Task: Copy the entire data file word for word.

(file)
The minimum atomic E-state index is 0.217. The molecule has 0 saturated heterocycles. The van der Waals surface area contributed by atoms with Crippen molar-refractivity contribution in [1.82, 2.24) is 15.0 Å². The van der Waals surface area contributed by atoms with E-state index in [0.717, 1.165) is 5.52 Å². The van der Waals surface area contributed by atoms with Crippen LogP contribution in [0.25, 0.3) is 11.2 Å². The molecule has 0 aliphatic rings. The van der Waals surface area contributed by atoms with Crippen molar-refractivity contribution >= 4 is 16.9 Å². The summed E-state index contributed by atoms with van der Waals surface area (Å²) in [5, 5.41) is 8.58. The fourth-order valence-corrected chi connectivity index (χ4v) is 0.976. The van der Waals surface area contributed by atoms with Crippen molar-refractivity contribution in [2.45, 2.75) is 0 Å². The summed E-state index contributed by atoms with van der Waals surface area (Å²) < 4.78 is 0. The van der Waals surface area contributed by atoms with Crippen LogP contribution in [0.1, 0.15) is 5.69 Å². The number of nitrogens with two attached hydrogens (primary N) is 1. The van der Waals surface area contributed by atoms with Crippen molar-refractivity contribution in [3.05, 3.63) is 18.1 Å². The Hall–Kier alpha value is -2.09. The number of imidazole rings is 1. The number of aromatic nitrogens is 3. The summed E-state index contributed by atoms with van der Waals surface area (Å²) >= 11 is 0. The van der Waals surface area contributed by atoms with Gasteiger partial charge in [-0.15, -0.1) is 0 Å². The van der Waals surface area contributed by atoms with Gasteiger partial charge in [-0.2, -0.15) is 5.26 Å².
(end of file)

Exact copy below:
The minimum atomic E-state index is 0.217. The molecule has 0 saturated heterocycles. The van der Waals surface area contributed by atoms with Crippen molar-refractivity contribution in [1.82, 2.24) is 15.0 Å². The van der Waals surface area contributed by atoms with E-state index in [0.717, 1.165) is 5.52 Å². The van der Waals surface area contributed by atoms with Crippen LogP contribution in [0.25, 0.3) is 11.2 Å². The molecule has 0 aliphatic rings. The van der Waals surface area contributed by atoms with Crippen molar-refractivity contribution >= 4 is 16.9 Å². The summed E-state index contributed by atoms with van der Waals surface area (Å²) in [5, 5.41) is 8.58. The fourth-order valence-corrected chi connectivity index (χ4v) is 0.976. The van der Waals surface area contributed by atoms with Crippen molar-refractivity contribution in [2.45, 2.75) is 0 Å². The summed E-state index contributed by atoms with van der Waals surface area (Å²) < 4.78 is 0. The van der Waals surface area contributed by atoms with Crippen LogP contribution in [0.1, 0.15) is 5.69 Å². The number of nitrogens with two attached hydrogens (primary N) is 1. The van der Waals surface area contributed by atoms with Crippen molar-refractivity contribution in [3.05, 3.63) is 18.1 Å². The Hall–Kier alpha value is -2.09. The number of imidazole rings is 1. The number of aromatic nitrogens is 3. The summed E-state index contributed by atoms with van der Waals surface area (Å²) >= 11 is 0. The van der Waals surface area contributed by atoms with Gasteiger partial charge in [-0.15, -0.1) is 0 Å². The van der Waals surface area contributed by atoms with Gasteiger partial charge in [-0.2, -0.15) is 5.26 Å².